This whole issue has a philosophical and spiritual foundation, found in [the book of the prophet] Isaiah chapter 60:11, which says “Therefore your gates shall be open continually; They shall not be shut day or night, That men may bring to you the wealth of the Gentiles, And their kings in procession…” So it’s a Biblical foundation that if you want to enjoy the wealth of the world, you keep your gates open, obviously with your eyes open for intrusion which may not necessarily be bringing wealth and goodwill.

One wants to say that once we have dealt with this commercial side of diplomacy it should certainly be a precursor to facilitate political reconnection. So I’m very clear about what I’m doing here, and I’m sure Minister Mumbengegwi is also very clear about what he’s talking about and hopefully we’ll take him there though commercial diplomacy.

CS: So you’ve not met with any political figures from the British establishment?

WM: I haven’t, except for just handshakes.

CS: Lastly, media perceptions are critical in your sector especially in promoting brand Zimbabwe; from the favourable coverage you’ve had in the British media, can you say that you’re seeing a shift in perceptions of Zimbabwe and also in the reception which you’re receiving as officials of that government?

WM: I think the media is assisting the British government to climb down, because the media is out there and are able to pick political sentiment in other establishments about how this relationship between Zimbabwe and the UK should go. They’re simply trying to assist their own government to climb down from its high horse and understand that we’re both equals in the world of sovereign nations. And by receiving us in the manner that they’ve done – I’ve been the most sought after product here, going by the media reviews - I think they seek to get me to assist them to communicate that message to their own government, that we are not bad for business, that we are a credible partner to deal with going forward. I think they’ve done that job very well in the space that they’ve created for us to communicate our message.

CS: In your own backyard as well, your government as felt itself to be under siege from these powerful international forces and the state media likewise adopted a defensive mode where they are quick to suss out where hostility against the government is coming from. Now, in this new phase of media diplomacy where we notice this climbing down by the British media, do you feel that this is also happening with the state media in Zimbabwe?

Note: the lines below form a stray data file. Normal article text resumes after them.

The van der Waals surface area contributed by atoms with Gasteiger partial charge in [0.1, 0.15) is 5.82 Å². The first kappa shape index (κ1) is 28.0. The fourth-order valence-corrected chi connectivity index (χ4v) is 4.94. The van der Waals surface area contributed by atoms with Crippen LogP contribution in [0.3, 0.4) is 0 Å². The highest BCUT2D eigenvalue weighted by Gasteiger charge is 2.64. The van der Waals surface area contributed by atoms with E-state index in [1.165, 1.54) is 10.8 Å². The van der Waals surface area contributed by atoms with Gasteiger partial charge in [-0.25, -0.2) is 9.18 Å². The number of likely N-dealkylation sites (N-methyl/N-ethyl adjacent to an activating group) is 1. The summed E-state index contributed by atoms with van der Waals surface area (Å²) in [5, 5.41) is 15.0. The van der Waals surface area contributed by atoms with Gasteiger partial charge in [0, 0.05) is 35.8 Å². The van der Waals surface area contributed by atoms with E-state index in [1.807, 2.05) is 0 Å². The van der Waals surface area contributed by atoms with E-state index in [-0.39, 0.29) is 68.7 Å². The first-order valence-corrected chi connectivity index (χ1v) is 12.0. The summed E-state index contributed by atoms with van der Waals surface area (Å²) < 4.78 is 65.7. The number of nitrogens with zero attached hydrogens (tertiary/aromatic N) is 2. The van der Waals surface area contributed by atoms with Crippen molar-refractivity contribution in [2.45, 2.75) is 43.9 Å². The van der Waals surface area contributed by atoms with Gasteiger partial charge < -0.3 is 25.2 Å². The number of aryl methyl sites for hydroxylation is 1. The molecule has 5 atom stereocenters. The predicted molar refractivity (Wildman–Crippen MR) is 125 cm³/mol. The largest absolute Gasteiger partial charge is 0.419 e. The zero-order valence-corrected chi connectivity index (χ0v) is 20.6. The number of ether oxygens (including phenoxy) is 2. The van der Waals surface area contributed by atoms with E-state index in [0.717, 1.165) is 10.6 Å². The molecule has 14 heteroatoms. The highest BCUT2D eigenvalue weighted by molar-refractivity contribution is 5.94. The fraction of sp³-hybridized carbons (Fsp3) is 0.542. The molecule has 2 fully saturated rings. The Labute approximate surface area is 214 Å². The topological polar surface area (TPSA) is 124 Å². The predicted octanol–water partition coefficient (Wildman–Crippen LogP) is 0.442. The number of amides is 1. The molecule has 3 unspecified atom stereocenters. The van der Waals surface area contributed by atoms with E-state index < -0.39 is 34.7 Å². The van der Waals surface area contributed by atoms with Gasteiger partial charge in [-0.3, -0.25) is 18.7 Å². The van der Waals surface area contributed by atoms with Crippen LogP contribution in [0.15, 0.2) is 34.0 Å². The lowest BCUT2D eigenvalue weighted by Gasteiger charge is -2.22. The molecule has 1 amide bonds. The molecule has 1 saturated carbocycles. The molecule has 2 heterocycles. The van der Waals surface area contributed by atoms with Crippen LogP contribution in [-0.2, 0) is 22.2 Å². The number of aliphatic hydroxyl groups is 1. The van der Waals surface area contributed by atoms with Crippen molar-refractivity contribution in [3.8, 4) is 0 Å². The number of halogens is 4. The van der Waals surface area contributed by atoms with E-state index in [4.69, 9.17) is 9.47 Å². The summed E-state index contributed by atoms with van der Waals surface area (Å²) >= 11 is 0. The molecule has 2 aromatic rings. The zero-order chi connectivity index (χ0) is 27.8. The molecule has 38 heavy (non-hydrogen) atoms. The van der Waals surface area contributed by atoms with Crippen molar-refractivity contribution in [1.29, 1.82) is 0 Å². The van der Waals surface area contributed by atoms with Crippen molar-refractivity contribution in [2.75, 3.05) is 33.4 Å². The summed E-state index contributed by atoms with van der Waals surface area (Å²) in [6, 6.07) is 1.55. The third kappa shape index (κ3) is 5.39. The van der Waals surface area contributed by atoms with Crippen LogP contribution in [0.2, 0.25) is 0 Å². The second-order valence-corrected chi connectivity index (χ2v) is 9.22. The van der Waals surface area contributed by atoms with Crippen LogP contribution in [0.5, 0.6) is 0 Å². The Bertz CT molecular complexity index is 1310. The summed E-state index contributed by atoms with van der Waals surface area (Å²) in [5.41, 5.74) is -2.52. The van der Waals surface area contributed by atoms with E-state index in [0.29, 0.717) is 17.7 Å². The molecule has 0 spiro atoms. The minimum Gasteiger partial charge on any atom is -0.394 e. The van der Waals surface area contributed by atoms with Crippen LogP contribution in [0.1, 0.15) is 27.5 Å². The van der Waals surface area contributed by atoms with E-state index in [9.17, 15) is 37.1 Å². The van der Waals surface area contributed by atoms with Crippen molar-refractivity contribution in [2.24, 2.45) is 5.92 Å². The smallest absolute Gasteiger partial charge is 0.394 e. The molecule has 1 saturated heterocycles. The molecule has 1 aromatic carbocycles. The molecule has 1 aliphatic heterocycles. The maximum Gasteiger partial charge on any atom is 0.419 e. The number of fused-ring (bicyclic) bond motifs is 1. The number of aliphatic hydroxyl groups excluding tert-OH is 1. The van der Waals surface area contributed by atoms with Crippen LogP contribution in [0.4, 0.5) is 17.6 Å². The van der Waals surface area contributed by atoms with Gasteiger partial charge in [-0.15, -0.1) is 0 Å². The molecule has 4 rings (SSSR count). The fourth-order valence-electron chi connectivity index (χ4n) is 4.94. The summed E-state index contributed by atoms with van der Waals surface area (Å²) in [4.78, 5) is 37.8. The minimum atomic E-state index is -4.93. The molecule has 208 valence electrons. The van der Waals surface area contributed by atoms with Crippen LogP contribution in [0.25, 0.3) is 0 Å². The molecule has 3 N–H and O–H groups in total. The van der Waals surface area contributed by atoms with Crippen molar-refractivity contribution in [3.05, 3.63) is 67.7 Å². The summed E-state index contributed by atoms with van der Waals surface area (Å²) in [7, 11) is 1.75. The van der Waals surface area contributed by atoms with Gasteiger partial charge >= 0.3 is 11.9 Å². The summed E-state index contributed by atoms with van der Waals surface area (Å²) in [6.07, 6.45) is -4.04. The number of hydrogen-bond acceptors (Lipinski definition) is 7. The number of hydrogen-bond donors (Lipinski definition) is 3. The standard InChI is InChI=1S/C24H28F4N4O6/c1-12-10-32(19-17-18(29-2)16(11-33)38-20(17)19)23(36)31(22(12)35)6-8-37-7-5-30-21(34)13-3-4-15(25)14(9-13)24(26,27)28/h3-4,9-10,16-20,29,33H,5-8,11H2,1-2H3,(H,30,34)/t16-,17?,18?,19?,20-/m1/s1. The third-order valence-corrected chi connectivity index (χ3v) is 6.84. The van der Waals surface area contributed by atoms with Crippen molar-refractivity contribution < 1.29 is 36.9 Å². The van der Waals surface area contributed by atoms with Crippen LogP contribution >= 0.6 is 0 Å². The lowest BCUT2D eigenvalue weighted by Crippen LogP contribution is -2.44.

WM: I think the new Minister [of Information, Media and Broadcasting Services, Jonathan Moyo] has certainly taken a very mature and reconciliatory approach with not just what was referred to as independent media, but also with our own state media. He has exercised a lot of restraint and patience with some of the idiosyncrasies that have been taking place there. I get the impression that he wants to take a very mature and collected role to fully assess what it’s beset with and direct our media to play its role of assisting in the packaging of brand Zimbabwe.

Friday, 21 June 2013

Is Zanu PF equal to the challenge of reform?


Zanu PF has decided to stick with its long serving leader, 89 year-old President Robert Mugabe, as its candidate in the forthcoming general elections.
 This post arose from a Facebook thread that asked what would happen if Zanu PF lost the forthcoming general elections. A contributor on the thread argued that a spell in opposition could do Zanu PF a world of good in terms of shedding dead skin and rediscovering its ideological compass, and I agree with him. Any serious Zanu PF supporter who does not acknowledge that the party has since ceased to be a hegemonic force can't be of true service to its future. Hegemony means more than state power; it relates also to the prevailing ideas, vision and the embodiment of popular aspirations.

Zanu PF has become stripped down to a political machine for gaining and keeping state power. It is afraid of losing control of the ideological state apparatus (the media, especially broadcast media, and the state bureaucracy) and the coercive state apparatus (soldiers, police, intelligence, youth militia) because those are the two pillars of central resort without which it becomes an ordinary party, exposed for its governmental failures and excesses. The main challenge to reforming Zanu PF is that it has been overrun by lifelong careerists and treasure hunters.

President Mugabe's desire to rule for life opened the door to all his comrades who go back to the liberation struggle to also see their role in government as lifelong. In that sense, Zanu PF has failed to emulate the leadership renewal that its fellow National Liberation Movements in SADC have done, such as Chama Chama Pinduzi in Tanzania, Frelimo in Mozambique, ANC in South Africa, and SWAPO in Namibia. Only MPLA in Angola shares Zanu PF's experience, but again Angola spent more than 20 years of post-independence locked in a brutal civil war.